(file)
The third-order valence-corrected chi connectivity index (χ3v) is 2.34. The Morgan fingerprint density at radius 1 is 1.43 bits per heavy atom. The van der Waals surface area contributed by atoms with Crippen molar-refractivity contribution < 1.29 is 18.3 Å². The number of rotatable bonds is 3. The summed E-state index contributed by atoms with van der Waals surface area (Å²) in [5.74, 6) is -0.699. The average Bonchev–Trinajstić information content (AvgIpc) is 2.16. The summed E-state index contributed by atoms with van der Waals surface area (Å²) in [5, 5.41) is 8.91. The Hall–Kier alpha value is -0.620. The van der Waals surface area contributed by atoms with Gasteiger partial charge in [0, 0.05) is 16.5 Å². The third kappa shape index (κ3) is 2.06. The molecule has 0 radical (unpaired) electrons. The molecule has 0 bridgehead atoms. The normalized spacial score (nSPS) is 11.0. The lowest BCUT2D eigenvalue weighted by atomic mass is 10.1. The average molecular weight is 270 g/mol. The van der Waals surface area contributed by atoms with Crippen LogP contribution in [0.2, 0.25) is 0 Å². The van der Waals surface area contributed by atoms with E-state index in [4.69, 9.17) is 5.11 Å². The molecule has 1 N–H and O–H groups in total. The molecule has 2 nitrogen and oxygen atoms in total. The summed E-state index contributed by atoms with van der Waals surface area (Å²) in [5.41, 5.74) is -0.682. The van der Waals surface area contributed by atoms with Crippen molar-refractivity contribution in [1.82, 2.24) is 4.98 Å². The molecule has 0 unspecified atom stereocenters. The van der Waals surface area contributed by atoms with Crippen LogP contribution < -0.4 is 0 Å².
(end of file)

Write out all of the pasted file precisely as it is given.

The third-order valence-corrected chi connectivity index (χ3v) is 2.34. The Morgan fingerprint density at radius 1 is 1.43 bits per heavy atom. The van der Waals surface area contributed by atoms with Crippen molar-refractivity contribution < 1.29 is 18.3 Å². The number of rotatable bonds is 3. The summed E-state index contributed by atoms with van der Waals surface area (Å²) in [5.74, 6) is -0.699. The average Bonchev–Trinajstić information content (AvgIpc) is 2.16. The summed E-state index contributed by atoms with van der Waals surface area (Å²) in [5, 5.41) is 8.91. The Hall–Kier alpha value is -0.620. The van der Waals surface area contributed by atoms with Gasteiger partial charge in [0, 0.05) is 16.5 Å². The third kappa shape index (κ3) is 2.06. The molecule has 0 radical (unpaired) electrons. The molecule has 0 bridgehead atoms. The normalized spacial score (nSPS) is 11.0. The lowest BCUT2D eigenvalue weighted by atomic mass is 10.1. The average molecular weight is 270 g/mol. The van der Waals surface area contributed by atoms with Crippen LogP contribution in [0.2, 0.25) is 0 Å². The van der Waals surface area contributed by atoms with E-state index in [4.69, 9.17) is 5.11 Å². The molecule has 1 N–H and O–H groups in total. The molecule has 2 nitrogen and oxygen atoms in total. The summed E-state index contributed by atoms with van der Waals surface area (Å²) in [5.41, 5.74) is -0.682. The van der Waals surface area contributed by atoms with Crippen molar-refractivity contribution in [1.82, 2.24) is 4.98 Å². The molecule has 0 unspecified atom stereocenters. The van der Waals surface area contributed by atoms with Crippen LogP contribution < -0.4 is 0 Å².